When most people hear French Market Corp., they envision an entity that collects rent from the fruit and vegetable stands and the jewelry, crafts and fashion vendors that sell their wares every day at the covered walk-through market that has operated at the end of N. Peters Street since the 1700s.
The public benefit corporation does manage the open-air market, but it also is landlord to retailers and residents who occupy city-owned property from Jackson Square to the French Market as well as two parking lots with hundreds of spaces on Elysian Fields Avenue --within easy walking distance of French Quarter attractions -- and a third that stretches along the floodwall from Jackson Square to near Esplanade Avenue. The organization also has been a moving force behind cleaning up its part of the French Quarter, repairing and rejuvenating structures and making overall improvements to sidewalks, streets, fountains and more.
"I'd say it's the cleanest part of the Quarter," Stephen Hand, executive director of the French Market Corp., says of the blocks of streets, parks and buildings his organization manages. His 72-person staff is constantly cleaning, repairing and patrolling to keep the area safe and tidy. "Our day never really ends; we operate 24 hours a day," says Hand, who took over the helm of French Market Corp. eight years ago. "During the day, we're kind of like Disney World; we're right behind them (picking up trash)." Other team members spend their days reroofing old buildings, repairing slate sidewalks, giving a structure a fresh coat of paint, cleaning and repairing fountains and tending to landscaped areas.
The vision of the area is quite different than previous decades, when the management company couldn't meet its bills and drew operating funds from the city. Today, French Market Corp. not only is completing a backlog of repairs and maintenance projects as well as improvements, it is returning a profit to the city -- after 25 years of being unprofitable. Since 1996, French Market Corp. has paid dividends to the city totaling $6.6 million.
"The city used to subsidize the market, now we are giving the city $6.6 million and have done $5 million in improvements" over the past seven years, Hand says. "We just paid much more attention to the bottom line and how to get there. Public land should have a good return on it; we should make a profit." Profits from rents at the Upper Pontalba building are placed in a special fund, with $540,000 dedicated to upgrading the malls, benches, trashcans and other items at Jackson Square.
The French Market itself has about 327 vendors and nine permanent farmer tenants who provide the fruits and vegetables that were the entire reason for the public market when it started in 1791. Fresh produce has largely given way to less perishable edibles, gifts, New Orleans memorabilia and souvenirs, jewelry, handbags, clothing, art, crafts, and other typical flea market merchandise.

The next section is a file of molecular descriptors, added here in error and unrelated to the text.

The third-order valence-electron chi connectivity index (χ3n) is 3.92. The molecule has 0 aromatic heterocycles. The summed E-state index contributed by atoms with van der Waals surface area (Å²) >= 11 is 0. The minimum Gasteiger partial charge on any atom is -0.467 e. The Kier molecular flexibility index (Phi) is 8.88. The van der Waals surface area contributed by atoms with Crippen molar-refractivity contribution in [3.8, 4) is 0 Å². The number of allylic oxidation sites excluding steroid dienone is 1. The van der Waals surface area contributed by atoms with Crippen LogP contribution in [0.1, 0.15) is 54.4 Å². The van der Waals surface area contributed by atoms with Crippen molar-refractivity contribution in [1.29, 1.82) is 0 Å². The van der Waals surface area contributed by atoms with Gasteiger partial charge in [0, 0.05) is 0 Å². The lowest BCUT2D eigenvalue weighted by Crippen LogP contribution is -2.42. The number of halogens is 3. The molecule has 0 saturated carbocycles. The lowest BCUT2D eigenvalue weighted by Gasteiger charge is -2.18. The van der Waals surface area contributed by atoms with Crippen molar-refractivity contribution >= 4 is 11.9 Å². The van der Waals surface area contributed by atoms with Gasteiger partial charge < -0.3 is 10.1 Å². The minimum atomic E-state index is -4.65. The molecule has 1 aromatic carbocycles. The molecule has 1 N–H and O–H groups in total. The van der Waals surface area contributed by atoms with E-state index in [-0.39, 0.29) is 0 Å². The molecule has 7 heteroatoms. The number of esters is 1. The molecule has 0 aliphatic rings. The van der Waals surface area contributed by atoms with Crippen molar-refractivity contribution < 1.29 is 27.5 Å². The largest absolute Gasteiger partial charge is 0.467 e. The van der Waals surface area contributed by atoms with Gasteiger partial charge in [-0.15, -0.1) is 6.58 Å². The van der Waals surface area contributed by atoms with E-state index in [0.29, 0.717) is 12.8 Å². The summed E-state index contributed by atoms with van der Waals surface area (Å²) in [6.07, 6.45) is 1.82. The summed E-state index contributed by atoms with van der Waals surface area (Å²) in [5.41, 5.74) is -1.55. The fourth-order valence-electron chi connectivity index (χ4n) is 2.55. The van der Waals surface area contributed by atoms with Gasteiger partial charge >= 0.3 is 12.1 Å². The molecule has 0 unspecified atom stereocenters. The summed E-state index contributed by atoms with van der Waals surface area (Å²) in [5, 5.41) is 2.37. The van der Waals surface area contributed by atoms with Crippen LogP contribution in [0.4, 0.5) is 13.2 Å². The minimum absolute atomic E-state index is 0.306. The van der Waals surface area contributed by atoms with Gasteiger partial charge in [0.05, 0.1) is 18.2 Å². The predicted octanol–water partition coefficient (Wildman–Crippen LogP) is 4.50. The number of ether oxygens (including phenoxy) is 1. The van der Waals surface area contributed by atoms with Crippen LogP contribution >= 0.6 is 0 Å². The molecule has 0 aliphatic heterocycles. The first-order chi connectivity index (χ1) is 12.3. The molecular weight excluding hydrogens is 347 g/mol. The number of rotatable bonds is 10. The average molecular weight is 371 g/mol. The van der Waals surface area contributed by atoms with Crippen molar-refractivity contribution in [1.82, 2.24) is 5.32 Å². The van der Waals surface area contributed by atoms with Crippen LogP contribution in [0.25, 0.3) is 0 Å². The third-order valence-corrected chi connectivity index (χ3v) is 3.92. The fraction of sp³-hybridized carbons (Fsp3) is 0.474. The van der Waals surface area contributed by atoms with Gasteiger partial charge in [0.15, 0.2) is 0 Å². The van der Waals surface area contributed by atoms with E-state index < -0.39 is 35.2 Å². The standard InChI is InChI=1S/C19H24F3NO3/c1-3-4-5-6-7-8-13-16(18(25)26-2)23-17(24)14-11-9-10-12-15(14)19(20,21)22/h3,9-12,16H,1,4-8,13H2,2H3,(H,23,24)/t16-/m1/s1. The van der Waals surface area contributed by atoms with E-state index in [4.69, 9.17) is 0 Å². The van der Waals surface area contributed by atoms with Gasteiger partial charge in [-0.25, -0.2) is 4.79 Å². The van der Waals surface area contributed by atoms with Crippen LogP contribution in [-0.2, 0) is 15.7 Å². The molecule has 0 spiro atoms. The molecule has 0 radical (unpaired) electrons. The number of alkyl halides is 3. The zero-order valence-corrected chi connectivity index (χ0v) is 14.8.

"We're doing our best to keep fresh fruit and vegetables here, but people don't shop that way anymore," says Hand, adding that the number of produce vendors increases significantly during pumpkin season in the fall, when Louisiana strawberries are being harvested and during Creole tomato season (the next couple of weeks). "We're always available on a daily basis for farmers. We're the oldest continuously operating city market in the United States, and we try to keep the things that we relate to that history."
In addition to fresh coats of paint and repairing sidewalks, French Market Corporation also was instrumental in moving the historical Washington artillery cannon that once sat unceremoniously outside Cafe Du Monde onto a raised platform with marble and informational plaques at Artillery Park, which overlooks the renovated Moonwalk along the river. The corporation also cleaned up the steps leading to the monument, opened three public (and constantly maintained and secured) bathrooms, and an information station, landscaped the park around the Joan of Arc statue and added lots of lighting and constantly monitored security cameras throughout the area.
"Most of the things we've spent money on are things that don't really show: fixing roofs, repairing termite damage, constantly replacing slate tiles in the walkways," Hand says. "Now we're caught up with the backlog of maintenance and repairs." He plans improvements not only on Jackson Square, but also with adding art, making a more permanent stage for the frequent concerts the group presents and adding a children's mural to the area.
The area of the Quarter administered by French Market Corp. operates like a small city of its own. It has its own security staff but pays the New Orleans Police Department about $212,000 a year for consultations and supervision by officers to maintain order without taxing public services. The corporation also owns its own garbage truck, which picks up tenants' trash daily, and a maintenance crew.
The businesses who rent from French Market, including five restaurants anchored by the popular upscale Bella Luna, have responded well to the changes and the overall upgraded appearance of one of the city's most visited areas. "Our tenants feel we're doing the right thing," Hand says. "They want things to be well-maintained. They want people to think of the French Market as a clean, modern, fun, safe place to come. Of all the sectors in the (NOPD's) Eighth District, we're the lowest on crime. Overall, it's just a nice place to be."
- Stephen Hand, executive director of French Market Corp., stands in front of the gilded Joan of Arc statue and quintessential French Quarter buildings near the French Market.